A game that has evolved into a guaranteed sell-out every season will be celebrating a milestone anniversary this year. The 25th annual Teddy Bear Toss will be held on Tuesday night when the Rangers host the London Knights at the Aud.
Since 1995, fans have been encouraged to bring a new or gently used teddy bear to the game and immediately following the Rangers first goal, throw their bear onto the ice surface.
The bears are then collected and made available for pick-up by local charitable organizations to distribute in time for Christmas.
From setting a new single-season record of 10,908 bears in 2017 and totaling just under 154,000 over the past 24 years, the Teddy Bear Toss is a particular point of pride for Brad Sparkes, Director of Corporate Sponsorship and Sales for the Rangers.
Back in the mid-90s while overseeing the team’s marketing and public relations efforts, Sparkes recalled trying to develop an in-game “activation” idea at a time when they weren’t really frequent or separate from the game entirely.
Being mindful of how important it was for the Rangers organization “to always connect with the community”, Sparkes noted how “teddy bears really hit home and resonated with people”. Combined with the charity aspect – as well as encouraging fans to throw something on the ice when its typically forbidden to do so – created a unique phenomenon. Xanax Bars http://www.gastonpharmacy.com/xanax.php
“The Teddy Bear Toss night gave us a tremendous community activation; not only the game itself, but the hype leading up to it and distribution of the bears afterwards,” said Sparkes, adding, “We were really the pioneers in the OHL, and I’m really proud of that.”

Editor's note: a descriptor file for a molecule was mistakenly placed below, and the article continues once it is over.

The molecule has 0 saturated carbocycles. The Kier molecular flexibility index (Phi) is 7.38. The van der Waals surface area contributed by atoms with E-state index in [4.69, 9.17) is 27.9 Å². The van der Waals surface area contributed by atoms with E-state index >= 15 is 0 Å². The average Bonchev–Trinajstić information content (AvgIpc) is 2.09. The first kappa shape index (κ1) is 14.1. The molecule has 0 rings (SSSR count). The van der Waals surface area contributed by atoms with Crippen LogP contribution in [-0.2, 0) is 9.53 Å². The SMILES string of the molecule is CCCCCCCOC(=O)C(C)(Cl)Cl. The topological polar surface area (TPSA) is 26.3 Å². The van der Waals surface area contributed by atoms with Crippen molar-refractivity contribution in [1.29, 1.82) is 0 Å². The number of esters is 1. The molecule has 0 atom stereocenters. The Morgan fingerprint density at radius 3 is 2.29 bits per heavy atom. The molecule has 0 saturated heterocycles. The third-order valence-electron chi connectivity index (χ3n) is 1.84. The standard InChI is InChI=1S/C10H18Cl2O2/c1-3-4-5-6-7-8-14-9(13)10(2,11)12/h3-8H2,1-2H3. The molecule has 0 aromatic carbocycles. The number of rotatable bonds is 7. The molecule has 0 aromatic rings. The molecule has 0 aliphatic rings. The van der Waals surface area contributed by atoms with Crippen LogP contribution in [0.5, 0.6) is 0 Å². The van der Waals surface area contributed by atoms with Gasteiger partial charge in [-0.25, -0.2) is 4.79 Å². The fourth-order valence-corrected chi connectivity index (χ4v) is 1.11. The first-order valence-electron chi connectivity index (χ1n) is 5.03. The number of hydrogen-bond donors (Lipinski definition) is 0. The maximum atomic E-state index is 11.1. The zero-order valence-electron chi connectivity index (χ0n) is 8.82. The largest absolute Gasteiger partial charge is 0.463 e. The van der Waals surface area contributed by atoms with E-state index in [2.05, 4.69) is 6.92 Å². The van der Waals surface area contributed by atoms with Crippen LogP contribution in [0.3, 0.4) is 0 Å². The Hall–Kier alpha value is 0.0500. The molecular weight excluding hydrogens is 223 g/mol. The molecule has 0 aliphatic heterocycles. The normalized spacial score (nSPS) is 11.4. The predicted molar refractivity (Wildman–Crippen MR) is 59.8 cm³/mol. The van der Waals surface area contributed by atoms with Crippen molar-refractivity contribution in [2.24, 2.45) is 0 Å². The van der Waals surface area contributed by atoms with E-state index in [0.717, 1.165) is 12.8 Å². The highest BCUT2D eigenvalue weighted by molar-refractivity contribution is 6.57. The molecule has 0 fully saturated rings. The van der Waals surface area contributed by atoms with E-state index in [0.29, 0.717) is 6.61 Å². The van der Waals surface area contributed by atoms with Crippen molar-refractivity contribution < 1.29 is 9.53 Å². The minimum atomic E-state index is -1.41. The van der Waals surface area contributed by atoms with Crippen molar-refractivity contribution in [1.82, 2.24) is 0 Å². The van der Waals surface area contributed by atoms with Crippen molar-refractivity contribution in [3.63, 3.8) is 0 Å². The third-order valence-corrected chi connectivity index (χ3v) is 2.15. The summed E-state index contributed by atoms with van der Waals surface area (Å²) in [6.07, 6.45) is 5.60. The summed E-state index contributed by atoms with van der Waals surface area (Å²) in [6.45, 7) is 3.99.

Despite that there were only 1,452 bears tossed to the ice at the first game, the initiative “was really intriguing to people early on – and it still is.” Sparkes was even invited to speak at a number of sports conferences and events in Canada and the US about the event execution, facilitation, and benefits to the local community.
Former Rangers defenceman Paul Traynor, who is currently a health and wellness instructor as well as an NCAA linesman for the East Coast Athletic Conference, scored the inaugural Teddy Bear Toss goal and remembers it “because it was so unique.” Pharmacy Online https://www.rpspharmacy.com/
“We had no idea what it was going to be like. At the time, that sort of initiative didn’t have much traction,” said Traynor.
Delving into the details of the goal, he recalled receiving a cross-ice pass from Jeff Ambrosio (who scored the Teddy Bear goal in 1997) into the slot, which he then redirected into the back of the net.
“There was an awkward pause in the crowd and then the bears started,” he said of the most memorable goal of his seven that season.
Interestingly, he would also score the inaugural Teddy Bear goal for the Stavanger Oilers in the Norwegian Hockey League in 2013. It was the last goal he scored in 16 seasons of playing professional hockey in the AHL and abroad.
Only two former players have scored a Teddy Bear goal twice while with the Rangers: Jason Akeson (2008 and 2009) and Connor Bunnaman (2015 and 2016). The latter of the two described how “it was unbelievable, especially at the Aud.”
In 2015, the Teddy Bear goal would be the first of three he recorded that night against the Guelph Storm. “It’s always a good feeling scoring against your home town team. That was just the cherry on top of what was a great night. It’s one I’ll never forget,” he said.
His goal in 2016 was the first year over 10,000 bears were thrown onto the ice.
“It was such a crazy number but just shows how dedicated and passionate the Kitchener fans are. There’s always great support from all of them,” said Bunnaman – who completed a Teddy Bear Goal hat trick by scoring for the Lehigh Valley Phantoms of the AHL in 2018.
Now set to celebrate a quarter century filled with stuffed bears, Sparkes was quick to acknowledge that, “we can always introduce an idea but it’s about the community embracing it to make it a great event.”
Bunnaman agreed with the sentiment, acknowledging how it has become “a real event that everyone loves going to. All the players get excited for it and it’s an amazing night,”